Rural hospital doctors report a lack of support from DHBs during the first Covid-19 outbreak, in new research from the University of Otago.
Dr. Kati Blattner from the University of Otago says there is a disconnect between different parts of the healthcare system when it comes to transferring patients that often ignores both local experience and geography.
“This research focuses on a sector of our healthcare system that is generally invisible, as we see it here, at the end of the trickle line,” he said. Morning report.
The study involved interviewing 17 senior New Zealand doctors at 17 different rural hospitals about their experiences in planning for the pandemic. He specifically looked at problems in how to transfer patients to other, larger hospitals so they could receive advanced respiratory care.
“It means negotiating access, getting a transfer accepted, organizing an ambulance or a helicopter pickup,” Blattner said.
The barriers were obvious. St John’s policies, for example, are not tailored to the transfer of people with respiratory problems.
“St Johns itself as an organization is great,” he said. “It’s just a disconnect between the three players here. A disconnect between the local health services in the local areas. They have a lot of experience in their own geography and their own people.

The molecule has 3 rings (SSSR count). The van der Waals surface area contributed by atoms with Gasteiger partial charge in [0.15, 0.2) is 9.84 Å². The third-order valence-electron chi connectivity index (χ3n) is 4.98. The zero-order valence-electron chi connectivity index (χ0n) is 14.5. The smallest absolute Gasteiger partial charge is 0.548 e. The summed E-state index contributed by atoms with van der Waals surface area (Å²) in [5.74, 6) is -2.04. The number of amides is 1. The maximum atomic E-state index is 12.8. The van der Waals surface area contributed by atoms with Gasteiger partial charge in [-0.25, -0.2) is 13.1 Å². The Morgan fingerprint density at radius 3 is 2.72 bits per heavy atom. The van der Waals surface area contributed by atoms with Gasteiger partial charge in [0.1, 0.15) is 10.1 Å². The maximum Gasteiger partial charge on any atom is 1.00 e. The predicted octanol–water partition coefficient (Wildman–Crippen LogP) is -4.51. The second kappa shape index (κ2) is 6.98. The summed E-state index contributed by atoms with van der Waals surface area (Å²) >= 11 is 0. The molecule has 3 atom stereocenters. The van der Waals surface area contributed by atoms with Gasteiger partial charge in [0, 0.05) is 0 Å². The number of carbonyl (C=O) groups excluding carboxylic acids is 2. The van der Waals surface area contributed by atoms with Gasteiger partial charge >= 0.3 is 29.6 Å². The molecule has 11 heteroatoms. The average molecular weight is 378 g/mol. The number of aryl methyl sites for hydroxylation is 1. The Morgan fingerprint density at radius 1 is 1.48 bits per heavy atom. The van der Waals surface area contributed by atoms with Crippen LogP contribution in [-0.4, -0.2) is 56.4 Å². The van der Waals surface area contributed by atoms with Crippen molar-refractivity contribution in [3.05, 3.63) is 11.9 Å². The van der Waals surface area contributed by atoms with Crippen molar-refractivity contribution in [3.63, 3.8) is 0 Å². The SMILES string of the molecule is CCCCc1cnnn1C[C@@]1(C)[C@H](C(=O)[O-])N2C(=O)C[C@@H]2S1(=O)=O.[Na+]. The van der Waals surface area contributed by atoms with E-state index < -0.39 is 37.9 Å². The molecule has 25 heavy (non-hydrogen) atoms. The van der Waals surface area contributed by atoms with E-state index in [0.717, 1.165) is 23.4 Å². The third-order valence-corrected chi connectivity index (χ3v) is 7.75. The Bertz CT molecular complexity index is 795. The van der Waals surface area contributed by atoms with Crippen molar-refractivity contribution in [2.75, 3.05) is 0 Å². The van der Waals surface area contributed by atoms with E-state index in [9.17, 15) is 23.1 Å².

“Then you have the regional DHB policies and plans and you add the national St Johns policies and procedures and you get this interface, which is not consistent for patients in rural areas.”
Blattner works in Hokianga in the far north. He said some progress has been made since 2020, but the problem of rural hospital neglect persists and is a continuing cause for concern as Covid-19 begins to spread to communities, he said.
“There is good support at the national level for general practice and for different specialties, but rural hospitals are forgotten and that puts our rural patients and also our rural health professionals at risk.
“It’s just about understanding the rural context and what would be great if DHBs in their planning for patient scenarios, patient trips, considered the rural hospital as part of that journey.
“So that leaders, especially Maori leaders, represent rural hospitals at the table when they start talking about planning, not just throwing the plan at us when they’ve already done it and then we strive to try to stay on track. plan.”
She says rural hospitals are working hard to serve their communities, but steps must be taken to support those efforts.
Rural communities are now concerned about the Christmas period, when people come to visit during the holidays and now local health services could cope with the spread of Covid-19, “added Blattner.
“If the study does nothing more than raise awareness across the country that rural health services and hospitals are only managing to meet the needs of rural communities,” he said.
He said that rural communities are now concerned about the Christmas period, when people come on vacation and now local health services could cope with the spread of Covid-19.